Actions in the affirmative : pragmatism, pedagogy, law, and the affirmative action debate

UNCG Author/Contributor (non-UNCG co-authors, if there are any, appear on document)
Katie Rose Guest (Creator)
The University of North Carolina at Greensboro (UNCG )
Web Site:
Hephzibah Roskelly

Abstract: "With this project, I would like to reconstruct pragmatism as a valid way of looking at legal problems and of solving them, in particular, the current legal debate over race-conscious admissions policies at state universities. Throughout this project, I will develop a working notion of pragmatism for twenty-first century legal theory and practice. Through constant application of pragmatic ideas to the concrete issues of affirmative action and race-conscious admissions policies, I will show that pragmatism is a means- to craft a more just legal system, and as a result, a more just society. In this project I will use the ideas of the some of the most important classical pragmatists: Charles Sanders Peirce, William James, John Dewey, and Jane Addams. The work of Supreme Court Justice Oliver Wendell Holmes is also important to this project although Holmes shunned the appellation "pragmatist." The lives of all five thinkers form a web of interrelated relationships and thought. Peirce, James, and Holmes developed relationships through their intellectual lives in Boston. For a time, Dewey was a student at Johns Hopkins University while Peirce was a lecturer there. James and Dewey were intellectual compatriots in the area of psychology and philosophy. Dewey and Addams, both eventual residents of Chicago, developed a friendship and philosophical relationship. Their community of thought embodies the pragmatic notion that discovery and learning are communal processes. Pragmatism suggests that the more perspectives we gather, the closer we can come to a valuable truth. The law as it stands in practice deliberately excludes a majority of voices from consideration. Like the courtroom, a classroom is a focal point of authority; too often the voices of those who are perceived as outsiders are excluded from places of learning. The most valuable contribution that pragmatism can make to both legal theory and pedagogy is the insistence that legal insiders and educators insure that all perspectives be given voice. The Supreme Court decision Grutter v. Bollinger (2003) promises "diversity," but it is up to each of us to see the promise through."--Abstract from author supplied metadata.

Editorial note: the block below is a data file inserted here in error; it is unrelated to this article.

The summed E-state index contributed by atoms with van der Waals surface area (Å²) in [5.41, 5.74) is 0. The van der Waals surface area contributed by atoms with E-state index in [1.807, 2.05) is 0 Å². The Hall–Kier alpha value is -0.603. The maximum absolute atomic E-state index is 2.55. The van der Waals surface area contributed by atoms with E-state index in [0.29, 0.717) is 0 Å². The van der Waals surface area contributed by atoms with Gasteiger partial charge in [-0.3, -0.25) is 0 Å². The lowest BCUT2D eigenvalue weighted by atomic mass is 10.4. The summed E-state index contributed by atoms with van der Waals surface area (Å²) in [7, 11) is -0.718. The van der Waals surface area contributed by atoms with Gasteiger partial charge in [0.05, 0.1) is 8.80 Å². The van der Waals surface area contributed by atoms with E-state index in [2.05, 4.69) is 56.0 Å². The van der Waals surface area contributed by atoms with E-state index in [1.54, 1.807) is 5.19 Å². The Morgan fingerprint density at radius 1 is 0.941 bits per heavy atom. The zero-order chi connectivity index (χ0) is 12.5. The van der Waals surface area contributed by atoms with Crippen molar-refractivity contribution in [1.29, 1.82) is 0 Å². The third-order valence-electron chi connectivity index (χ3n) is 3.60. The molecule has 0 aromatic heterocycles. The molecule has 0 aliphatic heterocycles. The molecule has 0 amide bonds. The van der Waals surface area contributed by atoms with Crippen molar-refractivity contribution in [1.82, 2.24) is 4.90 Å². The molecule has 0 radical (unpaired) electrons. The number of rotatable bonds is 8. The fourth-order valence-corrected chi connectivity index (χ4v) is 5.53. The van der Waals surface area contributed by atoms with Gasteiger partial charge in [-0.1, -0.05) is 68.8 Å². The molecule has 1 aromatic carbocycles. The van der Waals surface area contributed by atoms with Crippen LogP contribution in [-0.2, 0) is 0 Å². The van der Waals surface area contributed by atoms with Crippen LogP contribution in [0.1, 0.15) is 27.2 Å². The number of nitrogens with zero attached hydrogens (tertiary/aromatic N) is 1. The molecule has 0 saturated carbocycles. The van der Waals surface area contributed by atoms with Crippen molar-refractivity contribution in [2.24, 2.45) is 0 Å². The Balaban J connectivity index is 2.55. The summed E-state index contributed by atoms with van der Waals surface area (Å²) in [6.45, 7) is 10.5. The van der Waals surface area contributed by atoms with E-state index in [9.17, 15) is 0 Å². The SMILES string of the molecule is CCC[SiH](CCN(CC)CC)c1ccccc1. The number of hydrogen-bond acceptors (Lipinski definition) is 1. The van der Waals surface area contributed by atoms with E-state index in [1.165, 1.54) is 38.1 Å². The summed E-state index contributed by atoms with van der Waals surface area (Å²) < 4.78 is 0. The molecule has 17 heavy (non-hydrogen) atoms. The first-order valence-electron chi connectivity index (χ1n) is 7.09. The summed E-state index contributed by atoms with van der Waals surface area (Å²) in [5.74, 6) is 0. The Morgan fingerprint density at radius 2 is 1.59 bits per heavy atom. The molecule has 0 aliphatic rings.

Additional Information

Language: English
Date: 2007
reconstruct, pragmatism, legal, problem, debate, race-conscious, admissions policies, state universities
Affirmative action programs in education--United States
Discrimination in higher education--United States

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